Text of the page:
And at that moment, as can be seen in films of the speech, Dr. King left his prepared notes behind to improvise the entire next section of his speech — the historic section that famously begins “And so even though we face the difficulties of today and tomorrow, I still have a dream. It is a dream deeply rooted in the American dream….”
Before my time was up, I asked Mahalia why still kept up such a heavy schedule, and she smiled and said, “I don’t do it for money. I sing because I love to sing and to serve the Lord.”
And could she sing! This was something I discovered first-hand on Sunday, May 18, 1969, when I attended her sold-out, standing-room only concert at London’s famed Royal Albert Hall, where she sang her heart out for about two hours with a succession of gospel songs that brought the audience to their feet as they cheered after each one.
It was truly like a trip to heaven!
If you would like to see part of that great concert with Mahalia singing, “Joshua Fit The Battle Of Jericho” please go to: https://www.youtube.com/watch?v=cthDwJ9vknA. (This link was kindly supplied by Sherman Houston).
Critic Max Jones later spoke of her charm, saying, “When she dances those little church steps at the end of a rocking number, you need a heart of stone to remain unsmiling.”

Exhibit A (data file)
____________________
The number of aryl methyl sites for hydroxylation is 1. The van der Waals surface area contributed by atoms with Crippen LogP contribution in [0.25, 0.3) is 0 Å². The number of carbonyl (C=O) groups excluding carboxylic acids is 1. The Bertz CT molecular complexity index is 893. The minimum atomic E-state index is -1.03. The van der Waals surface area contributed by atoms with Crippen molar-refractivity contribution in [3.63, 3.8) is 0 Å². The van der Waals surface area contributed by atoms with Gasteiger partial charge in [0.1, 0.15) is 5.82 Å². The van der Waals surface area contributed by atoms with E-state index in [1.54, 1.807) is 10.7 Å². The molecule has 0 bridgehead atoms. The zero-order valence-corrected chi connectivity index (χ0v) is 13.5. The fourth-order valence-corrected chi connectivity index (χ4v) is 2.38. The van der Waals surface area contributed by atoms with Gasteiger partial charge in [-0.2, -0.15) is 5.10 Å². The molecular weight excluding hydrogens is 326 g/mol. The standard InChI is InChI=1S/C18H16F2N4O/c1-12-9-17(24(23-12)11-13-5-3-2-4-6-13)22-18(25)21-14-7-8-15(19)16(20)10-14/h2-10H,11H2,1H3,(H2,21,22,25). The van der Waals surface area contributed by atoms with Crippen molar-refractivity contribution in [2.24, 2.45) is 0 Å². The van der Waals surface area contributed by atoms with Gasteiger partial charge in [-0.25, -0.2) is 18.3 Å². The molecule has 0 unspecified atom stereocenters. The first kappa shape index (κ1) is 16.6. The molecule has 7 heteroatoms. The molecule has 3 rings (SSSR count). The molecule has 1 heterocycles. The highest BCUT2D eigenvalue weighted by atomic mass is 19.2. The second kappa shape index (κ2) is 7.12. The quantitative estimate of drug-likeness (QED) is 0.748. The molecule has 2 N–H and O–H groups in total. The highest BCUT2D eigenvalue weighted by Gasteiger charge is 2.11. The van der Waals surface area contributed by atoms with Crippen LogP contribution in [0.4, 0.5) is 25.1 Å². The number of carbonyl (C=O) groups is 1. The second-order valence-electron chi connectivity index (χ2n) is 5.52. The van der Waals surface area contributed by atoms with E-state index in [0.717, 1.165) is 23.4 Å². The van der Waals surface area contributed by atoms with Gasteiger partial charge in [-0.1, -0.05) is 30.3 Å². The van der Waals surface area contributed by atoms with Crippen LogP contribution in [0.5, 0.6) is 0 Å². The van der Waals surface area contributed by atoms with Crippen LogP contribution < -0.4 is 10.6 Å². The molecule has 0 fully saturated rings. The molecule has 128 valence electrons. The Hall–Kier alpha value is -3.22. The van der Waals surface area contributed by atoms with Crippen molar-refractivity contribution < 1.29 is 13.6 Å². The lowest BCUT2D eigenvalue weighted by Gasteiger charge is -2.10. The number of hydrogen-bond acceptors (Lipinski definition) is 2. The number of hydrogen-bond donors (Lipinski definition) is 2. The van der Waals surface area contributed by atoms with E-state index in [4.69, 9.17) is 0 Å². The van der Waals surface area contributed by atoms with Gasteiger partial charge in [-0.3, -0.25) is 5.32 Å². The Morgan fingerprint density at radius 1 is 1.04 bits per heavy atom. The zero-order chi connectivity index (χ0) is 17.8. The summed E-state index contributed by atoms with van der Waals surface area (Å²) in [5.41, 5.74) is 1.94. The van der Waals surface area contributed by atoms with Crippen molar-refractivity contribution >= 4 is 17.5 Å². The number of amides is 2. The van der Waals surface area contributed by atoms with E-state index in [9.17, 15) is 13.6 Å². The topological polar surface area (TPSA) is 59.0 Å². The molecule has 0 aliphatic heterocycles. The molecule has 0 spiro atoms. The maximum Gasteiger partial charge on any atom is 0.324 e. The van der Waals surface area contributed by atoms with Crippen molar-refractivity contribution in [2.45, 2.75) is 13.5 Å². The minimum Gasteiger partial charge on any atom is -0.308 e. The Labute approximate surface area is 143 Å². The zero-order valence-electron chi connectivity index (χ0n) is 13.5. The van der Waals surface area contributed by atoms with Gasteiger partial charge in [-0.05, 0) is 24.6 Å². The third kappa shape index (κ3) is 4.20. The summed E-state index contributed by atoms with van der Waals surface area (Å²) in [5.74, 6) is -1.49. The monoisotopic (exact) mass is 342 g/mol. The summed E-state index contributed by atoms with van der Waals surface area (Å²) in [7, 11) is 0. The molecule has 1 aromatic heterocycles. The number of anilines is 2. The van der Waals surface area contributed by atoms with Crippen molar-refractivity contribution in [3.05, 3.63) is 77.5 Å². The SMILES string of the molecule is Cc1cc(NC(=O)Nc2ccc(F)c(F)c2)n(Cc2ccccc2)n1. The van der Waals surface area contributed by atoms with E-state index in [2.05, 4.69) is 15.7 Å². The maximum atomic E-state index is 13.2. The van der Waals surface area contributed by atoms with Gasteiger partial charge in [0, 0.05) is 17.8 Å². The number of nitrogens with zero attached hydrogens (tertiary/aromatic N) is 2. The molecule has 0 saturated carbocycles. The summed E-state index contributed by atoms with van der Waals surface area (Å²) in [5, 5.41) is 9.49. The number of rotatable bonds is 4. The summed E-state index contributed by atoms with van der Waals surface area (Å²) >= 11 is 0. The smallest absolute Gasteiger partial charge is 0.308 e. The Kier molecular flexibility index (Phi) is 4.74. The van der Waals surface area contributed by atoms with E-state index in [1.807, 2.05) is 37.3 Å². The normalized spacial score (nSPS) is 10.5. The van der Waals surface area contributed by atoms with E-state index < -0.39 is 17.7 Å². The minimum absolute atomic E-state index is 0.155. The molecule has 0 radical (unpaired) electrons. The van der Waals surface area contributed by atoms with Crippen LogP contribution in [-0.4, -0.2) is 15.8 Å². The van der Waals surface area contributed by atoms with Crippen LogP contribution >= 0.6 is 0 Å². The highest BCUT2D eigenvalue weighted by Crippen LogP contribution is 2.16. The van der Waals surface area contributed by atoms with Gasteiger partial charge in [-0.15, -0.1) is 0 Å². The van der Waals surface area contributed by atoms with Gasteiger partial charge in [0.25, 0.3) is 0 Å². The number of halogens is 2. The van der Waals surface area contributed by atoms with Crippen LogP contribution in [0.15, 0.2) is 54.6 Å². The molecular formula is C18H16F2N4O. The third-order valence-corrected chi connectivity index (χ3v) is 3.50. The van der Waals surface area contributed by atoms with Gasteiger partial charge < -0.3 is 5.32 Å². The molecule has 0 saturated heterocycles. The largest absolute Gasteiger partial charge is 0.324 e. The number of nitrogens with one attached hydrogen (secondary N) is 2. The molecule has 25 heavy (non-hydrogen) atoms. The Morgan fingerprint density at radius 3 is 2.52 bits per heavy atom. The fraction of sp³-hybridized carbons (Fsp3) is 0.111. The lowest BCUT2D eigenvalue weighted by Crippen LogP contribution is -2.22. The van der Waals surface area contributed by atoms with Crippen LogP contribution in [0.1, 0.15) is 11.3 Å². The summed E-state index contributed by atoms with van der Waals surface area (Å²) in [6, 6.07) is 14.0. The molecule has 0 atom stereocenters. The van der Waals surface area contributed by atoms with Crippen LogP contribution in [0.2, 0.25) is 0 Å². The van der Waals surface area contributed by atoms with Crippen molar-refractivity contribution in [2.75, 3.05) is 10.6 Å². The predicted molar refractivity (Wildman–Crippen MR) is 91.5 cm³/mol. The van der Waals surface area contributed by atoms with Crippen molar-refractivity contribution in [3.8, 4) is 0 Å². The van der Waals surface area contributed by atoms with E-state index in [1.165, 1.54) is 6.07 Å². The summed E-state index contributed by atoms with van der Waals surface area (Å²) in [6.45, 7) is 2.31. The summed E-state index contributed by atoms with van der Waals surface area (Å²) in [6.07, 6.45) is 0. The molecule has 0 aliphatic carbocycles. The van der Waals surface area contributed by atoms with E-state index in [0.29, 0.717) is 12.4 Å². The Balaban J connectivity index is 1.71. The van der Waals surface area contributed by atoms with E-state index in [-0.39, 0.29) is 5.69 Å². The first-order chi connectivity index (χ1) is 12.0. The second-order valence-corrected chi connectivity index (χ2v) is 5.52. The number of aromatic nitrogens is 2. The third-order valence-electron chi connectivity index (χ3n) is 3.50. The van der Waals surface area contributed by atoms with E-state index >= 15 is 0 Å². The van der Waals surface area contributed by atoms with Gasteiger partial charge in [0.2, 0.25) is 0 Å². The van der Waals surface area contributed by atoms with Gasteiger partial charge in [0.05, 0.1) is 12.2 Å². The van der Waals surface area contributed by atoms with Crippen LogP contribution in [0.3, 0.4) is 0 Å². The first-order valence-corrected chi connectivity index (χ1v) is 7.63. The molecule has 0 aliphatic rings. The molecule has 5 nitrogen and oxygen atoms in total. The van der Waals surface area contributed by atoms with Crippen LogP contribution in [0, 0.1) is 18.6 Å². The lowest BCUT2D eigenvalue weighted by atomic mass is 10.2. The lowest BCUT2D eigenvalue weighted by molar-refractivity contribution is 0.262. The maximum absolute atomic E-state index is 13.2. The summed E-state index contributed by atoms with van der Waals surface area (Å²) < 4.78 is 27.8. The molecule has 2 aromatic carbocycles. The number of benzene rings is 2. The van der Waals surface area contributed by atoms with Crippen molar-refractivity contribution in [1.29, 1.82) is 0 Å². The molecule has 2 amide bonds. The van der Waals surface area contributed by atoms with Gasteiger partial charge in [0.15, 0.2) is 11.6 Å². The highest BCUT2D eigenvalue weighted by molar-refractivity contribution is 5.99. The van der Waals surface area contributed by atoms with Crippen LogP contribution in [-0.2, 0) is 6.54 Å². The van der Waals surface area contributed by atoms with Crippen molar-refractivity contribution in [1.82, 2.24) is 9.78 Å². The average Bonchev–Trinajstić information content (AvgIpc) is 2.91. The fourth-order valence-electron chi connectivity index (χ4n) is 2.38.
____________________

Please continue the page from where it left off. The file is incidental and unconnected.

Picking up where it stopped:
There were many smiles that night, and I was shocked when, on January 27, 1972, I learned that she had died of a heart seizure and diabetes complications in Little Company of Mary Hospital in Evergreen Park, Illinois, a Chicago suburb. She was 60 years old, and had been in poor health for several years.
Two cities paid tribute, Chicago and New Orleans, where she was born. Beginning in Chicago, outside the Greater Salem Baptist Church, 50,000 people filed silently past her mahogany, glass-topped coffin in a final tribute to the “Queen of Gospel Song.”
The next day, as many as could — 6,000 or more — filled every seat and stood along the walls of the city’s public concert hall, the Arie Crown Theater of McCormick Place, Chicago, for a two-hour funeral service.